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Full-Text Articles in Life Sciences

Cryptic Diversity And Discordance In Single‐Locus Species Delimitation Methods Within Horned Lizards (Phrynosomatidae: Phrynosoma), Christopher Blair, Robert W. Bryson Jr. Nov 2017

Cryptic Diversity And Discordance In Single‐Locus Species Delimitation Methods Within Horned Lizards (Phrynosomatidae: Phrynosoma), Christopher Blair, Robert W. Bryson Jr.

Publications and Research

Biodiversity reduction and loss continues to progress at an alarming rate, and thus there is widespread interest in utilizing rapid and efficient methods for quantifying and delimiting taxonomic diversity. Single-locus species-delimitation methods have become popular, in part due to the adoption of the DNA barcoding paradigm. These techniques can be broadly classified into tree-based and distance-based methods depending on whether species are delimited based on a constructed genealogy. Although the relative performance of these methods has been tested repeatedly with simulations, additional studies are needed to assess congruence with empirical data. We compiled a large data set of mitochondrial ND4 ...


Can Squirrel Monkeys Learn An Abna Grammar? A Re-Evaluation Of Ravignani Et Al. (2013), Stefano Ghirlanda Sep 2017

Can Squirrel Monkeys Learn An Abna Grammar? A Re-Evaluation Of Ravignani Et Al. (2013), Stefano Ghirlanda

Publications and Research

Ravignani et al. (2013) habituated squirrel monkeys to sound sequences conforming to an ABnA grammar (nD1;2;3), then tested them for their reactions to novel gram- matical and non-grammatical sequences. Although they conclude that the monkeys ``consistently recognized and generalized the sequence ABnA,'' I remark that this conclusion is not robust. The statistical significance of results depends on specific choices of data analysis, namely dichotomization of the response variable and omission of specific data points. Additionally, there is little evidence of generalization to novel patterns (n D 4;5), which is important to conclude that the monkeys recognized the ...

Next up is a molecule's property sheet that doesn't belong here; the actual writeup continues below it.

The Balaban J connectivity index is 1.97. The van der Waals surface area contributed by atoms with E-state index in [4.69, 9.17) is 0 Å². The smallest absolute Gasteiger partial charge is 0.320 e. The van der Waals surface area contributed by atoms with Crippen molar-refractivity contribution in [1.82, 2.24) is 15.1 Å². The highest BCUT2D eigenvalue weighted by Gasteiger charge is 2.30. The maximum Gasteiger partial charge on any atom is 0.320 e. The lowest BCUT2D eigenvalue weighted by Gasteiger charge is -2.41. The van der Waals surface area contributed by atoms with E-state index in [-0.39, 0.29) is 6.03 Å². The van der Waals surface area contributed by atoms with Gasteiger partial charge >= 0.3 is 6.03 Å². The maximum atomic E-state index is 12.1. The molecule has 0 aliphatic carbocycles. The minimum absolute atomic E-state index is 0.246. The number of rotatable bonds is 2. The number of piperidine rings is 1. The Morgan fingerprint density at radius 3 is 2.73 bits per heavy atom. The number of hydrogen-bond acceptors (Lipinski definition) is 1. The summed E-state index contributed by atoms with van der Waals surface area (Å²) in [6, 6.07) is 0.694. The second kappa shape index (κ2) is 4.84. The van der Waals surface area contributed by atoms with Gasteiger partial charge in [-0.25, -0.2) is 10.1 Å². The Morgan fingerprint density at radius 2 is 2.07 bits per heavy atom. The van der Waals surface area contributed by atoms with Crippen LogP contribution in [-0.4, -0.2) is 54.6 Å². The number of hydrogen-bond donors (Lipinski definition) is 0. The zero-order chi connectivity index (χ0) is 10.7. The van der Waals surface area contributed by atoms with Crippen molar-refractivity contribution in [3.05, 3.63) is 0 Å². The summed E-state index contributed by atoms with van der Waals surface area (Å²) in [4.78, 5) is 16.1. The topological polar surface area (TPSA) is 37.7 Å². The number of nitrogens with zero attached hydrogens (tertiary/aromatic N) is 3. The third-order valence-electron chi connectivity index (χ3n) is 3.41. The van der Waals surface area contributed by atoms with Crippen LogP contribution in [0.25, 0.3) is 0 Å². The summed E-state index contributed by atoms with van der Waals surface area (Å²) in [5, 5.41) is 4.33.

Gait Changes In A Line Of Mice Artificially Selected For Longer Limbs, Leah M. Sparrow, Emily Pellattt, Sabrina S. Yu, David A. Raichlen, Herman Pontzer, Campbell Rolian Feb 2017

Gait Changes In A Line Of Mice Artificially Selected For Longer Limbs, Leah M. Sparrow, Emily Pellattt, Sabrina S. Yu, David A. Raichlen, Herman Pontzer, Campbell Rolian

Publications and Research

In legged terrestrial locomotion, the duration of stance phase, i.e., when limbs are in contact with the substrate, is positively correlated with limb length, and negatively correlated with the metabolic cost of transport. These relationships are well documented at the interspecific level, across a broad range of body sizes and travel speeds. However, such relationships are harder to evaluate within species (i.e., where natural selection operates), largely for practical reasons, including low population variance in limb length, and the presence of confounding factors such as body mass, or training. Here, we compared spatiotemporal kinematics of gait in Longshanks ...


Lemurfaceid: A Face Recognition System To Facilitate Individual Identification Of Lemurs, David Crouse, Rachel L. Jacobs, Zach Richardson, Scott Klum, Anil Jain, Andrea L. Baden, Stacey R. Tecot Jan 2017

Lemurfaceid: A Face Recognition System To Facilitate Individual Identification Of Lemurs, David Crouse, Rachel L. Jacobs, Zach Richardson, Scott Klum, Anil Jain, Andrea L. Baden, Stacey R. Tecot

Publications and Research

Background: Long-term research of known individuals is critical for understanding the demographic and evolutionary processes that influence natural populations. Current methods for individual identification of many animals include capture and tagging techniques and/or researcher knowledge of natural variation in individual phenotypes. These methods can be costly, time-consuming, and may be impractical for larger-scale, populationlevel studies. Accordingly, for many animal lineages, long-term research projects are often limited to only a few taxa. Lemurs, a mammalian lineage endemic to Madagascar, are no exception. Long-term data needed to address evolutionary questions are lacking for many species. This is, at least in part ...